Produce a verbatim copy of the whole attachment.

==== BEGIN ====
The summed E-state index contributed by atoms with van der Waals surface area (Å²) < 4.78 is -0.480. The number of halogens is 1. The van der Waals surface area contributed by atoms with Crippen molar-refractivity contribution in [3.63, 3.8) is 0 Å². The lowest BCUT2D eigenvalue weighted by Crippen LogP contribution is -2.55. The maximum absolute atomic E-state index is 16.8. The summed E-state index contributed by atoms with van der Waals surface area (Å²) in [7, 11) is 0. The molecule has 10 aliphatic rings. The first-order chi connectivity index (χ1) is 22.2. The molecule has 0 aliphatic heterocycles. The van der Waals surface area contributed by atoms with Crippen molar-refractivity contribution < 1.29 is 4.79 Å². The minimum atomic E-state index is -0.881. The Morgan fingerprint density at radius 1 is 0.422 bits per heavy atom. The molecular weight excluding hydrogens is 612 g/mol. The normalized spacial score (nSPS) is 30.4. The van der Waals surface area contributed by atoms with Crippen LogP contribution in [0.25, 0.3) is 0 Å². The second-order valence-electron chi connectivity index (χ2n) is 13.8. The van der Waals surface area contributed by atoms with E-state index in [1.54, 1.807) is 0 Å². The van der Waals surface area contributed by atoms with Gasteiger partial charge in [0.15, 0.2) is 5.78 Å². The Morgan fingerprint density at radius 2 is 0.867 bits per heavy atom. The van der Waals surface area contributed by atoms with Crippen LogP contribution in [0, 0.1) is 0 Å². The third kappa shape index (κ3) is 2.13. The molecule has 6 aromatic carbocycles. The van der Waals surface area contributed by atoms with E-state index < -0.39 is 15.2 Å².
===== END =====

The summed E-state index contributed by atoms with van der Waals surface area (Å²) < 4.78 is -0.480. The number of halogens is 1. The van der Waals surface area contributed by atoms with Crippen molar-refractivity contribution in [3.63, 3.8) is 0 Å². The lowest BCUT2D eigenvalue weighted by Crippen LogP contribution is -2.55. The maximum absolute atomic E-state index is 16.8. The summed E-state index contributed by atoms with van der Waals surface area (Å²) in [7, 11) is 0. The molecule has 10 aliphatic rings. The first-order chi connectivity index (χ1) is 22.2. The molecule has 0 aliphatic heterocycles. The van der Waals surface area contributed by atoms with Crippen molar-refractivity contribution < 1.29 is 4.79 Å². The minimum atomic E-state index is -0.881. The Morgan fingerprint density at radius 1 is 0.422 bits per heavy atom. The molecular weight excluding hydrogens is 612 g/mol. The normalized spacial score (nSPS) is 30.4. The van der Waals surface area contributed by atoms with Crippen LogP contribution in [0.25, 0.3) is 0 Å². The second-order valence-electron chi connectivity index (χ2n) is 13.8. The van der Waals surface area contributed by atoms with E-state index in [1.54, 1.807) is 0 Å². The van der Waals surface area contributed by atoms with Gasteiger partial charge in [0.15, 0.2) is 5.78 Å². The Morgan fingerprint density at radius 2 is 0.867 bits per heavy atom. The van der Waals surface area contributed by atoms with Crippen LogP contribution in [0, 0.1) is 0 Å². The third kappa shape index (κ3) is 2.13. The molecule has 6 aromatic carbocycles. The van der Waals surface area contributed by atoms with E-state index < -0.39 is 15.2 Å².